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As love is full of unbefitting strains ;
Prin. We have receiv'd your letters, full of love;
Dum. Our letters, madam, show'd much more than jest
King. Now, at the latest minute of the hour,
Prin. A time, methinks, too short
That is, tempted us. JOHNSON  This line is obscure. Bombust was a kind of loose texture not uplike what is Dow called wadling, used to give the dresses of that time bulk and protuberance, without much increase of weight; whence the same name is given to a tumour of words unsupported by solid sentiment. The princess, therefore, says, that they considered this courtship as but bombast, as something to fill out life, which not be inz closely united with it, might be thrown away at pleasure. JOHNSON
Remote from all the pleasures of the world ;
To flatter up these powers of mine with rest,
Hence ever then, my heart is in thy breast. [Biron. And what to me, my love ? and what to me?
Ros. You must be purged too, your sins are rank ;
Dum. But what to me, my love ? but what to me?
Kath. A wife !-a beard, fair health, and honesty; With three-fold love I wish you all these three.
Dum. O, shall I say, I thank you, gentle wife ?
Kath. Not so, my lord ;-a twelvemonth and a day
Dum. I'll serve thee true and faithfully till then.
Mar. At the twelvemonth's end,
 These six verses both Dr. Thirlby and Mr. Warburton
concur to think
Long. I'll stay with patience ; but the time is long.
Biron. Studies my lady? mistress, look on me,
Ros. Oft have I heard of you, my lord Birón,
wit : To weed this wormwood from your
Biron. To move wild laughter in the throat of death?
Ros. Why, that's the way to choke a gibing spirit,
Biron. A twelvemonth? well, befal what will befal,
 Dear should here, as in many other places, be dere, sad, odious. JOHNS. (4) The characters of Biron and Rosaline suffer much by comparison with those of Benedick and Beatrice. We know that Love's Labour's Lost was the elder performance; and as our author grew more experienced in dramatic writing, he might have seen how much he could improve on his own originals. To this circumstance, perhaps, we are indebted for the more perfect comedy of Much Ado about Nothing.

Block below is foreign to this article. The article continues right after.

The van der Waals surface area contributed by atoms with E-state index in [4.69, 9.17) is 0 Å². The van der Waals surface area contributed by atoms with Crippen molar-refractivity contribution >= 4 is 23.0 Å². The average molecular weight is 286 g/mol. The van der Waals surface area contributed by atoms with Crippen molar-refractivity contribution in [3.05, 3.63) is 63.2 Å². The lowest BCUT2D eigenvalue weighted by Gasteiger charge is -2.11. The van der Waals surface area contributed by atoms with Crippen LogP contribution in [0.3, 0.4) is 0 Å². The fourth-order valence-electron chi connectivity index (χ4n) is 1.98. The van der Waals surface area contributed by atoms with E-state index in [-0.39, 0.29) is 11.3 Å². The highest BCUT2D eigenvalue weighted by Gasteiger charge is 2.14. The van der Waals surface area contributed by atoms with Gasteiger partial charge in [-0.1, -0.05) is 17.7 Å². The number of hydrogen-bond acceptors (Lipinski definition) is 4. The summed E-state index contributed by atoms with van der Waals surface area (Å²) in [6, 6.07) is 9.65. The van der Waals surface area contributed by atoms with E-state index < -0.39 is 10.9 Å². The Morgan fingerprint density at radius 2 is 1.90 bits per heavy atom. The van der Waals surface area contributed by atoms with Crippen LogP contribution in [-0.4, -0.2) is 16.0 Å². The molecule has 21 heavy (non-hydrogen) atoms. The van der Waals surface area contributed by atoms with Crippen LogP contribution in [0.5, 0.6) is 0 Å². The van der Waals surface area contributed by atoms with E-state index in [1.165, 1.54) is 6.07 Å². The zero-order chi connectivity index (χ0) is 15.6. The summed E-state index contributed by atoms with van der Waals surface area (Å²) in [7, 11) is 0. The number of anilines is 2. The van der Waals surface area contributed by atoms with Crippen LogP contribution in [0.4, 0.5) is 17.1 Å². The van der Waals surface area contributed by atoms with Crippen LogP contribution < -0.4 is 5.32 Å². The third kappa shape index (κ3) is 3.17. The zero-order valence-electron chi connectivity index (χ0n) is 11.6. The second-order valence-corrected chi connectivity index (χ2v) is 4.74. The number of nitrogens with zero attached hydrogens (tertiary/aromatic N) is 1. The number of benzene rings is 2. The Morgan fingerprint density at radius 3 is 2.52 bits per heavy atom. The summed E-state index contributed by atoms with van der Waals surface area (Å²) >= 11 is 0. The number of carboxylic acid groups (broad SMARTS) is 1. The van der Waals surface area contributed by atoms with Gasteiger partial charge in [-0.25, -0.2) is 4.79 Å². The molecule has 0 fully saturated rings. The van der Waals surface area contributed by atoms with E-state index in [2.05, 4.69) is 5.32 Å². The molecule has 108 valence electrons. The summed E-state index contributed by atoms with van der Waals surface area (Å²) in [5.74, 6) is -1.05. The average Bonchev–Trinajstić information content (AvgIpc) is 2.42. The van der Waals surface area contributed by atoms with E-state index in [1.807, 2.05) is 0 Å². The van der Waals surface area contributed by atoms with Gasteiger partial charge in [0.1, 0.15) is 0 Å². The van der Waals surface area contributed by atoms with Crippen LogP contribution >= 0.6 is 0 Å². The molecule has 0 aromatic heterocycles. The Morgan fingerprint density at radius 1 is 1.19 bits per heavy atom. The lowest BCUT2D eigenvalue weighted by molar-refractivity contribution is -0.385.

Prin. Ay, sweet my lord ; and so I take my leave.
(To the King. King. No, madam: we will bring you on your way.
Biron. Our wooing doth not end like an old play ;
King. Come, sir, it wants a twelvemonth and a day, And then t'will end.
Biron. That's too long for a play.
Arm. I will kiss thy royal finger, and take leave : I am a votary ; I have vowed to Jaquenetta to hold the plough for her sweet love three years. But, most esteemed greatness, will you hear the dialogue that the two learned men have compiled, in praise of the owl and the cuckoo ? it should have followed in the end of our show.
King. Call them forth quickly, we will do so.
Arm. Holla! approach.Enter HOLOFERNES, NATHANIEL, MOTH, COSTARD, and
others. This side is Hiems, winter; this Ver, the spring ; the one maintain'd by the owl, the other by the cuckoo. Ver, begin.
Spring. When daisies pied, and violets blue,
And lady-smocks all silver-white,
Do paint the meadows with delight,
 Gerard, in his Herbal, 1597, says, that the flos cuculi cardamine, &c. are called “ in English cuckoo.flowers, in Norfolk Canterbury-bells, and at Namptwich in Cheshire ladie-smocks." Shakespeare, however, might not have been sufficiently skilled in botany to be aware of this particular.
Mr. Tollet has observed, that Lyte in his Herbal, 1578 and 1579, remarks, that conslips are in French, of some called coquu, prime vere, and brayes de coquu. This, he thinks, will sufficiently account for our author's cuckoo-ouds, by wbich be supposes conslip-buds to be meant. STEEVENS.
Cuckoo, cuckoo,-0 word of fear,
When shepherds pipe on oaten straws,
And merry larks are ploughmen's clocks,
Winter. When icicles hang by the wall,
And Dick the shepherd blows his nail,
And milk comes frozen home in pail,
greasy Joan doth keele the pot.
 i. from the eaves of the thatch or other roofing, from in the morning icicles are found depending in great abundance, after a night of frost. Our author (whose images are all taken from nature) has alluded in The Tempest, to the drops of water that after rain flow from such coverings, in their natural unfrozed state:
“ His tears run down his beard, like winter's drops
“ From eaves of reeds." MALONE  So, in King Henry VI. Part III:
“What time the shepherd, blowing of his nails,
GOLDSMITH. Keel the pot, i. e. cool the pot: “The thing is, they mix their thicking of oatmeal and water, which they call blending the litting (or lithing,) and put it in the pot, when they set it on, because when the meat, pudding and turnips are all in, they cannot so well mix it, but 'tis apt to go into lumps ; yet this method of theirs renders the pot liable to boil over at the first rising, and every subsequent increase of the fire; to prevent which it becomes necessary for one to attend to cool it occasionally, by lading it up frequently with a ladie, which they call keeling the pot, and is indeed a greasy office.” Gent. Mag. 1760. This account seems to be accurate. RITSON.
To keel signifies to cool in general, without any reference to the kitchen. Mr. Lambe observes, in his notes on the ancient metrical History of The Battle of Flodden, that it is a common thing in the North" for a maid servant to take out of